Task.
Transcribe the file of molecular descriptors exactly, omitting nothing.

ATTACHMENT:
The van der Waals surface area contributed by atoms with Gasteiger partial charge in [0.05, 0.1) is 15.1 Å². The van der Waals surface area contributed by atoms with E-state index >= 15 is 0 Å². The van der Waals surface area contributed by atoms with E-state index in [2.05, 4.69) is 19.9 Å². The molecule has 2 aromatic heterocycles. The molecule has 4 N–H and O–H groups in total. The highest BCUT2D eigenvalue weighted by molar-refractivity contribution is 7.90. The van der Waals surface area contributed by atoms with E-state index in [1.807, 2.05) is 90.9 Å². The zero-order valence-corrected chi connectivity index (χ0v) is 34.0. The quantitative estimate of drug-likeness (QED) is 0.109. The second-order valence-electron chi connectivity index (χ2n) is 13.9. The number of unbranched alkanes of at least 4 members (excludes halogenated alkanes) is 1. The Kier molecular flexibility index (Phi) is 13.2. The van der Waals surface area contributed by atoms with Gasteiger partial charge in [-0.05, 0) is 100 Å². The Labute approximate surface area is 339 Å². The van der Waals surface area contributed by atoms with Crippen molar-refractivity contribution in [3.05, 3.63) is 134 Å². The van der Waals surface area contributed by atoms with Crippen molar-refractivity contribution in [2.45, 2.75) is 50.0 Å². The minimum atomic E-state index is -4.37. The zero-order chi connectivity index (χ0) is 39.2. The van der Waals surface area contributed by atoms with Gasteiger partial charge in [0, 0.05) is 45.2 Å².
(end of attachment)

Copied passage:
The van der Waals surface area contributed by atoms with Gasteiger partial charge in [0.05, 0.1) is 15.1 Å². The van der Waals surface area contributed by atoms with E-state index >= 15 is 0 Å². The van der Waals surface area contributed by atoms with E-state index in [2.05, 4.69) is 19.9 Å². The molecule has 2 aromatic heterocycles. The molecule has 4 N–H and O–H groups in total. The highest BCUT2D eigenvalue weighted by molar-refractivity contribution is 7.90. The van der Waals surface area contributed by atoms with E-state index in [1.807, 2.05) is 90.9 Å². The zero-order valence-corrected chi connectivity index (χ0v) is 34.0. The quantitative estimate of drug-likeness (QED) is 0.109. The second-order valence-electron chi connectivity index (χ2n) is 13.9. The number of unbranched alkanes of at least 4 members (excludes halogenated alkanes) is 1. The Kier molecular flexibility index (Phi) is 13.2. The van der Waals surface area contributed by atoms with Gasteiger partial charge in [-0.05, 0) is 100 Å². The Labute approximate surface area is 339 Å². The van der Waals surface area contributed by atoms with Crippen molar-refractivity contribution in [3.05, 3.63) is 134 Å². The van der Waals surface area contributed by atoms with Crippen molar-refractivity contribution in [2.45, 2.75) is 50.0 Å². The minimum atomic E-state index is -4.37. The zero-order chi connectivity index (χ0) is 39.2. The van der Waals surface area contributed by atoms with Gasteiger partial charge in [0, 0.05) is 45.2 Å².